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Proc Natl Acad Sci U S A. 2015 Nov 17;112(46):14366-71. doi: 10.1073/pnas.1508814112. Epub 2015 Oct 12.

Measuring the impact of Ebola control measures in Sierra Leone.

Author information

1
Centre for the Mathematical Modelling of Infectious Diseases, Department of Infectious Disease Epidemiology, London School of Hygiene & Tropical Medicine, London WC1E 7HT, United Kingdom adam.kucharski@lshtm.ac.uk.
2
Centre for the Mathematical Modelling of Infectious Diseases, Department of Infectious Disease Epidemiology, London School of Hygiene & Tropical Medicine, London WC1E 7HT, United Kingdom.

Abstract

Between September 2014 and February 2015, the number of Ebola virus disease (EVD) cases reported in Sierra Leone declined in many districts. During this period, a major international response was put in place, with thousands of treatment beds introduced alongside other infection control measures. However, assessing the impact of the response is challenging, as several factors could have influenced the decline in infections, including behavior changes and other community interventions. We developed a mathematical model of EVD transmission, and measured how transmission changed over time in the 12 districts of Sierra Leone with sustained transmission between June 2014 and February 2015. We used the model to estimate how many cases were averted as a result of the introduction of additional treatment beds in each area. Examining epidemic dynamics at the district level, we estimated that 56,600 (95% credible interval: 48,300-84,500) Ebola cases (both reported and unreported) were averted in Sierra Leone up to February 2, 2015 as a direct result of additional treatment beds being introduced. We also found that if beds had been introduced 1 month earlier, a further 12,500 cases could have been averted. Our results suggest the unprecedented local and international response led to a substantial decline in EVD transmission during 2014-2015. In particular, the introduction of beds had a direct impact on reducing EVD cases in Sierra Leone, although the effect varied considerably between districts.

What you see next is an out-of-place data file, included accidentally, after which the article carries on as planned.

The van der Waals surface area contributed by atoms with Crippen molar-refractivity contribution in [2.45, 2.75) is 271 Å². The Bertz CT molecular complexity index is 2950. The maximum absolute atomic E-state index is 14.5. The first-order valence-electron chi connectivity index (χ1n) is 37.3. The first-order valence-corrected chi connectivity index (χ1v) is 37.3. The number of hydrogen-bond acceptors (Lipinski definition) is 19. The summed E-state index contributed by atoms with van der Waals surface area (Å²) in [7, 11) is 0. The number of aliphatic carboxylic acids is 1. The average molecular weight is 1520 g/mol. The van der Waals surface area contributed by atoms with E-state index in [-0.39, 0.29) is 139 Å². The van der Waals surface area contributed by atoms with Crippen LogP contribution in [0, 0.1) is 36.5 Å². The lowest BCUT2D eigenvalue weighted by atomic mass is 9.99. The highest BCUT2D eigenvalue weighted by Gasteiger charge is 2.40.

KEYWORDS:

Ebola virus disease; Sierra Leone; control measures; mathematical model; treatment beds

PMID:
26460023
PMCID:
PMC4655521
DOI:
10.1073/pnas.1508814112
[Indexed for MEDLINE]
Free PMC Article

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